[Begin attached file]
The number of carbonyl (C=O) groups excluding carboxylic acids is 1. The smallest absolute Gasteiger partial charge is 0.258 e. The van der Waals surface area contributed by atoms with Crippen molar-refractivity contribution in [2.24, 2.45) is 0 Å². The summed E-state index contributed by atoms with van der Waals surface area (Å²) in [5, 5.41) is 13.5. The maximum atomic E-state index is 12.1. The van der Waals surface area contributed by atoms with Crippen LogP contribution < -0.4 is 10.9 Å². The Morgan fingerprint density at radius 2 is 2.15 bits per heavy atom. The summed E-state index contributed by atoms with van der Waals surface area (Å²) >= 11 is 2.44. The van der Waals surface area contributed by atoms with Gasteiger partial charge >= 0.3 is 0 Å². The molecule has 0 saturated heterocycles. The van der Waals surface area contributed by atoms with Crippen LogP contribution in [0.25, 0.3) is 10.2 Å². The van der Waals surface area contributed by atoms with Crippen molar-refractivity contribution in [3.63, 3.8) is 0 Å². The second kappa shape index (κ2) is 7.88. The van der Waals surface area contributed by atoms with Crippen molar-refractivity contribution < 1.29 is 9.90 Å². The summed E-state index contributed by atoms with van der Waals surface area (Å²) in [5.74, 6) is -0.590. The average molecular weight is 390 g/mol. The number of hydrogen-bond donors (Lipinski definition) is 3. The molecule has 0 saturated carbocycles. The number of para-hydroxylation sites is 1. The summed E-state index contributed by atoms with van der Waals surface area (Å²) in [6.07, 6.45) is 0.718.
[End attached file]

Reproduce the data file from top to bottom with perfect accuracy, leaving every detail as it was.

The number of carbonyl (C=O) groups excluding carboxylic acids is 1. The smallest absolute Gasteiger partial charge is 0.258 e. The van der Waals surface area contributed by atoms with Crippen molar-refractivity contribution in [2.24, 2.45) is 0 Å². The summed E-state index contributed by atoms with van der Waals surface area (Å²) in [5, 5.41) is 13.5. The maximum atomic E-state index is 12.1. The van der Waals surface area contributed by atoms with Crippen LogP contribution < -0.4 is 10.9 Å². The Morgan fingerprint density at radius 2 is 2.15 bits per heavy atom. The summed E-state index contributed by atoms with van der Waals surface area (Å²) >= 11 is 2.44. The van der Waals surface area contributed by atoms with Gasteiger partial charge >= 0.3 is 0 Å². The molecule has 0 saturated heterocycles. The van der Waals surface area contributed by atoms with Crippen LogP contribution in [0.25, 0.3) is 10.2 Å². The van der Waals surface area contributed by atoms with Crippen molar-refractivity contribution in [3.63, 3.8) is 0 Å². The second kappa shape index (κ2) is 7.88. The van der Waals surface area contributed by atoms with Crippen molar-refractivity contribution < 1.29 is 9.90 Å². The summed E-state index contributed by atoms with van der Waals surface area (Å²) in [5.74, 6) is -0.590. The average molecular weight is 390 g/mol. The number of hydrogen-bond donors (Lipinski definition) is 3. The molecule has 0 saturated carbocycles. The number of para-hydroxylation sites is 1. The summed E-state index contributed by atoms with van der Waals surface area (Å²) in [6.07, 6.45) is 0.718.